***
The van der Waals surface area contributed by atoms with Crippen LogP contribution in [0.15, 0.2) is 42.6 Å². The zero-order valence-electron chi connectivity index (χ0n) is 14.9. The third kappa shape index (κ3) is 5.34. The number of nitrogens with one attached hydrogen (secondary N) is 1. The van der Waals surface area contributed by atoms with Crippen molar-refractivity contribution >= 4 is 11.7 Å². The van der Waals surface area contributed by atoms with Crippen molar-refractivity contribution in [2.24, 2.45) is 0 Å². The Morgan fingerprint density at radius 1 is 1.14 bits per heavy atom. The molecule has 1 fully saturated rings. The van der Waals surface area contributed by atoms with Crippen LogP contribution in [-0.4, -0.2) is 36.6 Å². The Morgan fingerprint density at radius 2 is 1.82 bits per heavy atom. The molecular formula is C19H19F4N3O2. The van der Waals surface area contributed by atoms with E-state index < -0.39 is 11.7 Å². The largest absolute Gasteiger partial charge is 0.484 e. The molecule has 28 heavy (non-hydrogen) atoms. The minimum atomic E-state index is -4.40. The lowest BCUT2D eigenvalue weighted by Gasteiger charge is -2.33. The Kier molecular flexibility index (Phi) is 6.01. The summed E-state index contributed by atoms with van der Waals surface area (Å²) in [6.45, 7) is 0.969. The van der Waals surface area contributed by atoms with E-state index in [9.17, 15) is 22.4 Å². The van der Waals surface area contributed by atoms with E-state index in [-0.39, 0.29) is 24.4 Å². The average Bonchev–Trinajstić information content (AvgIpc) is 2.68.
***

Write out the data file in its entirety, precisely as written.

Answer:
The van der Waals surface area contributed by atoms with Crippen LogP contribution in [0.15, 0.2) is 42.6 Å². The zero-order valence-electron chi connectivity index (χ0n) is 14.9. The third kappa shape index (κ3) is 5.34. The number of nitrogens with one attached hydrogen (secondary N) is 1. The van der Waals surface area contributed by atoms with Crippen molar-refractivity contribution >= 4 is 11.7 Å². The van der Waals surface area contributed by atoms with Crippen molar-refractivity contribution in [2.24, 2.45) is 0 Å². The Morgan fingerprint density at radius 1 is 1.14 bits per heavy atom. The molecule has 1 fully saturated rings. The van der Waals surface area contributed by atoms with Crippen LogP contribution in [-0.4, -0.2) is 36.6 Å². The Morgan fingerprint density at radius 2 is 1.82 bits per heavy atom. The molecular formula is C19H19F4N3O2. The van der Waals surface area contributed by atoms with E-state index < -0.39 is 11.7 Å². The largest absolute Gasteiger partial charge is 0.484 e. The molecule has 28 heavy (non-hydrogen) atoms. The minimum atomic E-state index is -4.40. The lowest BCUT2D eigenvalue weighted by Gasteiger charge is -2.33. The Kier molecular flexibility index (Phi) is 6.01. The summed E-state index contributed by atoms with van der Waals surface area (Å²) in [6.45, 7) is 0.969. The van der Waals surface area contributed by atoms with E-state index in [9.17, 15) is 22.4 Å². The van der Waals surface area contributed by atoms with E-state index in [-0.39, 0.29) is 24.4 Å². The average Bonchev–Trinajstić information content (AvgIpc) is 2.68.